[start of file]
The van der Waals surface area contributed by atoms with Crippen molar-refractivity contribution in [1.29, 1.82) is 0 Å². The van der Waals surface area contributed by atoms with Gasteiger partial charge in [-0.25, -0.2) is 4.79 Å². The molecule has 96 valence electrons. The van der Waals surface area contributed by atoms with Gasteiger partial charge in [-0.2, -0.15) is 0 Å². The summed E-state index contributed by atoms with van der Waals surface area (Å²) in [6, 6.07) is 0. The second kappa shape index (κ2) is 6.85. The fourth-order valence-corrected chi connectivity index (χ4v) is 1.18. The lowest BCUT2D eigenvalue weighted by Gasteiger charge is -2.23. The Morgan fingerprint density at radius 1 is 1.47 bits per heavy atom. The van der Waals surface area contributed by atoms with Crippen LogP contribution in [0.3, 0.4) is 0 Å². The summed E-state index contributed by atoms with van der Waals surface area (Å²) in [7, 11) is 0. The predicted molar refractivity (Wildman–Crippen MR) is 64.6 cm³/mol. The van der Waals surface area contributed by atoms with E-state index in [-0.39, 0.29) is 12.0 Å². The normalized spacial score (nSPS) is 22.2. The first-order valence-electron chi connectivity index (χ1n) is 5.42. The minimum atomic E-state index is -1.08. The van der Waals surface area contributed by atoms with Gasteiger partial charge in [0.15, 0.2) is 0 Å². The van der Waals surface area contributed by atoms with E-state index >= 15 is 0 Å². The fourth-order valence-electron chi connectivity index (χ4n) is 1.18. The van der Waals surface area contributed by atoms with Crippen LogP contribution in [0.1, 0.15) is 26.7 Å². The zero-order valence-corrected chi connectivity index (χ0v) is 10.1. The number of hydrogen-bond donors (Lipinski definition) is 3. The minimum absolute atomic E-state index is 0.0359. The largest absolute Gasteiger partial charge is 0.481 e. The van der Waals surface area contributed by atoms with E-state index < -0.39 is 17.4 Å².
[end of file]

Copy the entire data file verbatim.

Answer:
The van der Waals surface area contributed by atoms with Crippen molar-refractivity contribution in [1.29, 1.82) is 0 Å². The van der Waals surface area contributed by atoms with Gasteiger partial charge in [-0.25, -0.2) is 4.79 Å². The molecule has 96 valence electrons. The van der Waals surface area contributed by atoms with Gasteiger partial charge in [-0.2, -0.15) is 0 Å². The summed E-state index contributed by atoms with van der Waals surface area (Å²) in [6, 6.07) is 0. The second kappa shape index (κ2) is 6.85. The fourth-order valence-corrected chi connectivity index (χ4v) is 1.18. The lowest BCUT2D eigenvalue weighted by Gasteiger charge is -2.23. The Morgan fingerprint density at radius 1 is 1.47 bits per heavy atom. The van der Waals surface area contributed by atoms with Crippen LogP contribution in [0.3, 0.4) is 0 Å². The summed E-state index contributed by atoms with van der Waals surface area (Å²) in [7, 11) is 0. The predicted molar refractivity (Wildman–Crippen MR) is 64.6 cm³/mol. The van der Waals surface area contributed by atoms with E-state index in [-0.39, 0.29) is 12.0 Å². The normalized spacial score (nSPS) is 22.2. The first-order valence-electron chi connectivity index (χ1n) is 5.42. The minimum atomic E-state index is -1.08. The van der Waals surface area contributed by atoms with Gasteiger partial charge in [0.15, 0.2) is 0 Å². The van der Waals surface area contributed by atoms with E-state index >= 15 is 0 Å². The fourth-order valence-electron chi connectivity index (χ4n) is 1.18. The van der Waals surface area contributed by atoms with Crippen LogP contribution in [0.1, 0.15) is 26.7 Å². The zero-order valence-corrected chi connectivity index (χ0v) is 10.1. The number of hydrogen-bond donors (Lipinski definition) is 3. The minimum absolute atomic E-state index is 0.0359. The largest absolute Gasteiger partial charge is 0.481 e. The van der Waals surface area contributed by atoms with E-state index < -0.39 is 17.4 Å².